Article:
The People Or The Gun

Written by: PP on 11/07/2009 15:29:13

"I've seen a lot of bail outs in my life, but why is it that I never see a bail out for the homeless and the poor?" asks Anti-Flag on their ninth album "The People Or The Gun", their first new record since finishing their contract with major label RCA Records. I've chosen to start the review with that brilliant line because it embodies perfectly what the record is about: exquisite and straight-forward political commentary about the financial crisis presented in the traditional Anti-Flag formula, meaning lots of gang-shouted choruses, cyclical guitar melodies, and plenty of woo-hoos for you to sing along to.

The change from RCA to SideOneDummy is audible straight from the first track, "Sodom, Gomorrah, Washington D.C. (Sheep In Shepherds Clothing)", which is the most aggressive Anti-Flag track since 2002's "Mobilize", returning the band back to their hardcore punk roots of their early days. The song is full-on hardcore punk complete with screamed vocals and A-F trademark fast soloing spicing up the song, hence setting the tone of the record to be angry and pissed off, just the way all politically charged punk albums should be. It's followed by the best track on the record "The Economy Is Suffering...Let It Die", which is classic modern Anti-Flag with piercing politically-charged lyricism and a massive chorus, lots of backing gang vocals and instantly catchy circular riffs in between the verses and the choruses. "We're sooooooo fucked" croons Justin Sane at the end of the song, his voice full of desperate anger, rightfully so, but despite the grim theme there's a vibe of optimism and feel-good in the overall tone of the song.

Then we move onto material that could've been on the major label records with "The Gre(A)t Depression", an anthemic stadium-rocker which has more great lyricism : "greed is not going anywhere / they should put that on a billboard in Times Square / it could say 'The Great Depression is over my friends'". Simple? Maybe, but yet so goddamn effective. Similarly, "We Are The One" will surely become a crowd favorite thanks to its many woo-hoo lines and because it just sounds like quintessential Anti-Flag from the piercing guitar melodies and rumbling bass lines to the scratched and angry vocal delivery, but in my ears it's no match to "You Are Fired (Take This Job, Ah, Fuck It)", another pedal-to-the-floor hardcore punk track about the horrid effect of the crises on the proletariat. Although the song is about the economy once again, I can't help but think that the song is also Anti-Flag's shift from a major back to an indie label: "You're fired! Fuck this, fuck that, fuck compromising. Watch it all fall apart [...] Watch the industry just fall apart."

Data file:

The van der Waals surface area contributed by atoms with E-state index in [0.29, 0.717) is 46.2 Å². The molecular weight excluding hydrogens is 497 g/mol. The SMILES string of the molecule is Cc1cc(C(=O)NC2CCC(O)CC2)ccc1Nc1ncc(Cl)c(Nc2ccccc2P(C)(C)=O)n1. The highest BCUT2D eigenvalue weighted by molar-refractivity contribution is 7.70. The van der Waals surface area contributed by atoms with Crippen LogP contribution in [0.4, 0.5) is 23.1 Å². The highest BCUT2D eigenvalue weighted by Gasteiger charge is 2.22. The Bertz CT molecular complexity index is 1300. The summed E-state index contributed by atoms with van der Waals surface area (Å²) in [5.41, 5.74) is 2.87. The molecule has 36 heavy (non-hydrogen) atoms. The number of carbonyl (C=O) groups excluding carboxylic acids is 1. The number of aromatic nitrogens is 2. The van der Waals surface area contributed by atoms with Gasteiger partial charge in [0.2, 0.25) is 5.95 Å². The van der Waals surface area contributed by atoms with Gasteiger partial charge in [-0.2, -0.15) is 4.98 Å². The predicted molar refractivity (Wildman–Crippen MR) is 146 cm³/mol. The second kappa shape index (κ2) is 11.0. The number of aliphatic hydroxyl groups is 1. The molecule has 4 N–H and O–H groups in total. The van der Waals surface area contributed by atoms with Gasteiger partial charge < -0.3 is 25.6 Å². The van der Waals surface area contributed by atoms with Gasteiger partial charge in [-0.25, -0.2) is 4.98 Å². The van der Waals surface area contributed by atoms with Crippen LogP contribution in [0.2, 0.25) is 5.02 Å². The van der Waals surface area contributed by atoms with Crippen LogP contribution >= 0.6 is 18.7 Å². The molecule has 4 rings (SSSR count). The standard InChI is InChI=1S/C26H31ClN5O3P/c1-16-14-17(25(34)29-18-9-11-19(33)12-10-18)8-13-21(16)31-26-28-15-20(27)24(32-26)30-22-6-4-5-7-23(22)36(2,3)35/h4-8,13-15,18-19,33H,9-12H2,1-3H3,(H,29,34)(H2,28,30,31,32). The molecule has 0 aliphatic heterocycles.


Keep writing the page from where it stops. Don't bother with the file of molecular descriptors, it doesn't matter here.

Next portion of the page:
"This Is The First Night" is another solid sing along fest that reminds me of most stuff on their previous two records, again followed by another brilliant hardcore punk track "No War Without Warriors", which is exactly what its lyrics say ("If you're right it feels good to be wrong - Raised fist and a fuck you song."), a great fist-pumping fuck you song full of rebellious punk vibes and aggressive yelling. One of my favorites on the record for sure. "When All The Lights Go Out" (anyone catch the pun on their previous album title?) is otherwise below the standard set by previous tracks, but even here the band's lyricism is absolutely spot on: "We don't need the CEO's - they need us. [...] We are not numbers. We are names. [...] We are not human resources. We are human beings.". Same goes for "On Independence Day", it's just not that good of a track. The chorus isn't as catchy and the coarse wailing starts to get a bit annoying at this point, but since it's towards the end of the record you can pretty much forgive the band for that. Finally, I have no idea why the hidden track at the end of the record wasn't made into a full track considering how infectious it's "wooah wooah wooah woah woohoo" gang vocals are. It's really similar to Pennywise's "Bro Hymn" and would work brilliantly at any of the band's live shows.

Overall you could argue that "The People Or The Gun" is the best Anti-Flag album since 2003's classic "The Terror State". The major label departure seems to have fueled the band's anger which can be heard in the numerous pissed-off tracks on the record, translating into a tighter and more aggressive instrumental performance as well, something that was lacking on the previous two albums. The whole record feels like Anti-Flag have been released from chains after a few years and are now enjoying their artistic freedom to the maximum (which, granted, isn't that much in punk but still).


Download: The Economy Is Suffering...Let It Die, You Are Fired (Take This Job, Ah, Fuck It)
For the fans of: Rise Against, The Unseen, Propagandhi
Listen: Myspace

Release date 09.06.2009

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